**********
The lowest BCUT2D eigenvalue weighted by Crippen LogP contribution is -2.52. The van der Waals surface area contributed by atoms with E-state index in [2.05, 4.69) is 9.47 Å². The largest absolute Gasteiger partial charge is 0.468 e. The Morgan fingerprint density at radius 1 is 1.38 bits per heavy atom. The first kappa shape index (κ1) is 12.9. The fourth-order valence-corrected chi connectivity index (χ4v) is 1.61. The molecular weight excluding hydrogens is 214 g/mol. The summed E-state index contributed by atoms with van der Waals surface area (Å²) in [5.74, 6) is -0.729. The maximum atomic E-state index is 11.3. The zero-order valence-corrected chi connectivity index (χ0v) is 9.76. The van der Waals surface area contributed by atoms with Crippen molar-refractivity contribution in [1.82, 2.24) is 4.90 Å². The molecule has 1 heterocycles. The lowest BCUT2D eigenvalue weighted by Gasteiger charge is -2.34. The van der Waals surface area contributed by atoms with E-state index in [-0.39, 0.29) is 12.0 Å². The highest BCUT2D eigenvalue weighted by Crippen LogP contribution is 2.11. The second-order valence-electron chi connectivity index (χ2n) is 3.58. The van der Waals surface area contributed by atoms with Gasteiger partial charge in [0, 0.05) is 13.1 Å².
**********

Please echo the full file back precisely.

The lowest BCUT2D eigenvalue weighted by Crippen LogP contribution is -2.52. The van der Waals surface area contributed by atoms with E-state index in [2.05, 4.69) is 9.47 Å². The largest absolute Gasteiger partial charge is 0.468 e. The Morgan fingerprint density at radius 1 is 1.38 bits per heavy atom. The first kappa shape index (κ1) is 12.9. The fourth-order valence-corrected chi connectivity index (χ4v) is 1.61. The molecular weight excluding hydrogens is 214 g/mol. The summed E-state index contributed by atoms with van der Waals surface area (Å²) in [5.74, 6) is -0.729. The maximum atomic E-state index is 11.3. The zero-order valence-corrected chi connectivity index (χ0v) is 9.76. The van der Waals surface area contributed by atoms with Crippen molar-refractivity contribution in [1.82, 2.24) is 4.90 Å². The molecule has 1 heterocycles. The lowest BCUT2D eigenvalue weighted by Gasteiger charge is -2.34. The van der Waals surface area contributed by atoms with E-state index in [-0.39, 0.29) is 12.0 Å². The highest BCUT2D eigenvalue weighted by Crippen LogP contribution is 2.11. The second-order valence-electron chi connectivity index (χ2n) is 3.58. The van der Waals surface area contributed by atoms with Gasteiger partial charge in [0, 0.05) is 13.1 Å².